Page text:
Tuesday, September 27, 2022
    HomeLifestyleCelebrating Guåhan’s pågo flowers | Lifestyle

    Celebrating Guåhan’s pågo flowers | Lifestyle

    One of the most widely known flowers throughout the Pacific Ocean is surely the hibiscus flower, decorating island wear and mugs as well as flavoring tea and scenting shampoo. The hibiscus flower comes in all colors, shapes and sizes and is a popular ornamental landscaping plant.

    The hibiscus I would like to highlight today is the native Hibiscus tiliaceus, or pågo. Its traditional usages are extensive, as it is a versatile plant.


    The pågo tree can grow up to 20 to 30 feet tall along Guåhan’s bending coastlines and in swampy habitats, riparian areas and limestone forests.

    The bark of the tree varies from gray to brownish. Short, soft hairs cover many parts of the plant. The velvety white to grayish leaves are heart-shaped.

    A botany story

    Pågo tree flowers are stunning. The funnel-like corolla, or petals, is bright yellow with a dark maroon center, surrounded at the base with five sepals, which protect the developing bud. The petals turn orange to red before the flower drops. This occurs by the end of every day. Luckily, new flowers appear the next day.

    The reproductive parts make a hibiscus flower special. The pistil is the name of the female reproductive part and is a long, tubular organ composed of an ovary, style and stigma. The male reproductive parts are called stamens, which consist of a filament and pollen sac, or anthers, attached to it. The anthers produce the pollen.

    Pollination occurs when the pollen sticks to the stigma. Transport of the pollen follows via the style to the ovary to fertilize the ovules, which produces seeds.

    What is special about hibiscus flowers is that the filaments of the stamen fuse into a tube surrounding the style, or female part, giving the hibiscus flower a unique look with the anthers sticking out from the filaments right underneath the stigma.

    This botanical set up reminds me of a dancing couple, with the female decorated by the beautiful flower petals while the male provides stunning feathers sticking out on the side.

    Pågo fruit

    The brown fruit capsules of the pågo have a sharp apex and golden hairs. Once ripe, they break open and reveal a set of five seeds.

    The fibers of the stems and branches of pågo are long and flexuous and make for an excellent material to produce ropes.

    When my parents visited us from Belgium 15 years ago, they attended a workshop at Gef Pa’go that featured rope making. When soaked in water and dried, the bark gained tensile strength, priming it for its use as a rope.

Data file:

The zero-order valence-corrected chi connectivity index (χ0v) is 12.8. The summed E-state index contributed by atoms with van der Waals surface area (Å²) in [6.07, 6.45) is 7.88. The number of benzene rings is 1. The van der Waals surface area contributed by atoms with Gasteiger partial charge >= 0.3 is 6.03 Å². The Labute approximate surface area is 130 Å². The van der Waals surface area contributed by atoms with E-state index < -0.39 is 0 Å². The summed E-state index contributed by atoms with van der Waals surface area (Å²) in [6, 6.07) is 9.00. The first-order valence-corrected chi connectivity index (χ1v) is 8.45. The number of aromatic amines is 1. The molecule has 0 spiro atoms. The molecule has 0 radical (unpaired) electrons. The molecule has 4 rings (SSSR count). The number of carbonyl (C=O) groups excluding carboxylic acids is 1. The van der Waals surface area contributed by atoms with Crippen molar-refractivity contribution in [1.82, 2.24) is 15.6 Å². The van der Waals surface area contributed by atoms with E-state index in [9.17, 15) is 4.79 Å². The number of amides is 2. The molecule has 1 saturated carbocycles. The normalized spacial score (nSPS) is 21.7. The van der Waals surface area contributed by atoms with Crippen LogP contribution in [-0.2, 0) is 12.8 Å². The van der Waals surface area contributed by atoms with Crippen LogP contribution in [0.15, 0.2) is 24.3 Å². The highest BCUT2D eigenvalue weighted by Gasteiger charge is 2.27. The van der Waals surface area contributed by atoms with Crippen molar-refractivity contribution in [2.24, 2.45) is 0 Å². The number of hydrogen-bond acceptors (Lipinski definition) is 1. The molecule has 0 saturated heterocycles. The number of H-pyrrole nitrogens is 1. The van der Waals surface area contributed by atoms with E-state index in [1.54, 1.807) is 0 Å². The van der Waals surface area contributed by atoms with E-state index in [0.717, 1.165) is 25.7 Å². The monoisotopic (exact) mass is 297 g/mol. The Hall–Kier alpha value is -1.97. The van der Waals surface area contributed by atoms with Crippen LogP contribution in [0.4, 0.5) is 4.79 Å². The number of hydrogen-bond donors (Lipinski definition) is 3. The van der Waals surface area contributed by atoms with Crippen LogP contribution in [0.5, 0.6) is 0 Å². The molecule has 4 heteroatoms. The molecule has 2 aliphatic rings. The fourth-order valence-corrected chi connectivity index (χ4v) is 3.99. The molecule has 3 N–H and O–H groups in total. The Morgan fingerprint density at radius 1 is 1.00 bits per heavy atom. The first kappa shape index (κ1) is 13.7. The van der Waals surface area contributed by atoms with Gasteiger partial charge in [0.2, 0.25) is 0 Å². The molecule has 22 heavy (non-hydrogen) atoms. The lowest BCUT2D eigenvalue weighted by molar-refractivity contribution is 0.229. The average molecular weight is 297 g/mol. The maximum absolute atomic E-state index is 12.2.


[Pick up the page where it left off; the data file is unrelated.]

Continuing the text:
But when you immediately need a rope in the jungle, you can strip off a piece of the bark and use it as cordage right away.

    Pågo is also used for parts of the canoe and furniture as the wood is tough, yet flexible.

    Treatment for boils

    As a biologist, I often get stung by wasps. One time I was stung by yellow jackets, leaving me with over 15 stings. The ones in my upper arm were really close together, which caused an infection a few days later.

    When I checked out over-the-counter ointment at the pharmacy, they told me I should get oral antibiotics.

    But when my daughter, at the time only 4 years old, told her Yapese teachers at school about my infection, they taught her how to prepare traditional medicine using hibiscus and the rock plant Pilea microphylla, which is also known for its antibacterial activity.

    Luna, my daughter, pounded the rock plant’s flowers, leaves and stem, along with the flowers of the hibiscus and its buds, into a paste that was later applied to the abscess on my skin for a couple of days.

    I could feel the infection resolve itself and after a week my arm was back to normal. You can use any hibiscus for that, either the pågo or the ornamental ones.

    Other traditions

    There are many other traditional pågo uses.

    Micronesian and many other Pacific island cultures use hibiscus for grass skirts. Pohnpeians use the inner bark of hibiscus, or koaloau/kolou, in the preparation of local sakau and for yam production.

    How can you help?

    Although pågo is still very abundant on Guåhan, I think the use of native plants in landscaping increases its cultural value. Please consider planting this native tree, as it has so many connections to the CHamoru culture. If you prefer, you can trim pågo, as the low branches can interlace and form impassable thickets.

    Lastly, use our native pågo flower colors when depicting a hibiscus flower. I’m always excited to see native flowers being depicted instead of their non-native ornamental counterparts on advertisements or as company logos.



    Please enter your comment!
    Please enter your name here

    - Advertisment -
    Google search engine

    Most Popular

    Recent Comments